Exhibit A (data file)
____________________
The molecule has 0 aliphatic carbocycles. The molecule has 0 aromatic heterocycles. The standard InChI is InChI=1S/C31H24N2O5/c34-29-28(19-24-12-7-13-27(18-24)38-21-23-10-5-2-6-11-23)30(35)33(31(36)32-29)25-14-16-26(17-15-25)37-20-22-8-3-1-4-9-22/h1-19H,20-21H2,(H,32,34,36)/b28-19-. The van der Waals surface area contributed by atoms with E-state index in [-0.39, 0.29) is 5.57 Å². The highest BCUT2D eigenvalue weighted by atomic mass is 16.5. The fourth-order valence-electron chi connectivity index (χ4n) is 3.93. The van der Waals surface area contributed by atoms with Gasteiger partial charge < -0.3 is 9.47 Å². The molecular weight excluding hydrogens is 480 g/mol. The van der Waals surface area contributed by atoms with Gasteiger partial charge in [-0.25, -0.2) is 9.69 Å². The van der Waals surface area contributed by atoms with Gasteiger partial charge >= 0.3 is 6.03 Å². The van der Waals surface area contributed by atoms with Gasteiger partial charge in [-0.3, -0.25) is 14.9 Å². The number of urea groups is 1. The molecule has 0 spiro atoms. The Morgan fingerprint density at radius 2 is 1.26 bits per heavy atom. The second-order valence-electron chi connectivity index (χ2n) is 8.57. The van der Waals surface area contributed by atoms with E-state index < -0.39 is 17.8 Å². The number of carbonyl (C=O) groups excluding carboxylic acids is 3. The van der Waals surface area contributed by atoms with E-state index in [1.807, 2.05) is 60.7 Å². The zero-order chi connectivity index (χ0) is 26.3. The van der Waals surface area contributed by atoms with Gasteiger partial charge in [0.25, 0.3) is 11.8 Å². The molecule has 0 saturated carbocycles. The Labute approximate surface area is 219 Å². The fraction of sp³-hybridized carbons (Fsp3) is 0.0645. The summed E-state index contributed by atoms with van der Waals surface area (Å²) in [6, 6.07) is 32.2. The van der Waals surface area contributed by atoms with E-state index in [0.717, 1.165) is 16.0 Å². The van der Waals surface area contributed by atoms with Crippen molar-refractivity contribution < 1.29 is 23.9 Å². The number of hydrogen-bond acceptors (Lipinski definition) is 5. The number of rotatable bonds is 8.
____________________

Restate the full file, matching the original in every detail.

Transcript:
The molecule has 0 aliphatic carbocycles. The molecule has 0 aromatic heterocycles. The standard InChI is InChI=1S/C31H24N2O5/c34-29-28(19-24-12-7-13-27(18-24)38-21-23-10-5-2-6-11-23)30(35)33(31(36)32-29)25-14-16-26(17-15-25)37-20-22-8-3-1-4-9-22/h1-19H,20-21H2,(H,32,34,36)/b28-19-. The van der Waals surface area contributed by atoms with E-state index in [-0.39, 0.29) is 5.57 Å². The highest BCUT2D eigenvalue weighted by atomic mass is 16.5. The fourth-order valence-electron chi connectivity index (χ4n) is 3.93. The van der Waals surface area contributed by atoms with Gasteiger partial charge < -0.3 is 9.47 Å². The molecular weight excluding hydrogens is 480 g/mol. The van der Waals surface area contributed by atoms with Gasteiger partial charge in [-0.25, -0.2) is 9.69 Å². The van der Waals surface area contributed by atoms with Gasteiger partial charge >= 0.3 is 6.03 Å². The van der Waals surface area contributed by atoms with Gasteiger partial charge in [-0.3, -0.25) is 14.9 Å². The number of urea groups is 1. The molecule has 0 spiro atoms. The Morgan fingerprint density at radius 2 is 1.26 bits per heavy atom. The second-order valence-electron chi connectivity index (χ2n) is 8.57. The van der Waals surface area contributed by atoms with E-state index < -0.39 is 17.8 Å². The number of carbonyl (C=O) groups excluding carboxylic acids is 3. The van der Waals surface area contributed by atoms with E-state index in [1.807, 2.05) is 60.7 Å². The zero-order chi connectivity index (χ0) is 26.3. The van der Waals surface area contributed by atoms with Gasteiger partial charge in [0.25, 0.3) is 11.8 Å². The molecule has 0 saturated carbocycles. The Labute approximate surface area is 219 Å². The fraction of sp³-hybridized carbons (Fsp3) is 0.0645. The summed E-state index contributed by atoms with van der Waals surface area (Å²) in [6, 6.07) is 32.2. The van der Waals surface area contributed by atoms with E-state index in [0.717, 1.165) is 16.0 Å². The van der Waals surface area contributed by atoms with Crippen molar-refractivity contribution < 1.29 is 23.9 Å². The number of hydrogen-bond acceptors (Lipinski definition) is 5. The number of rotatable bonds is 8.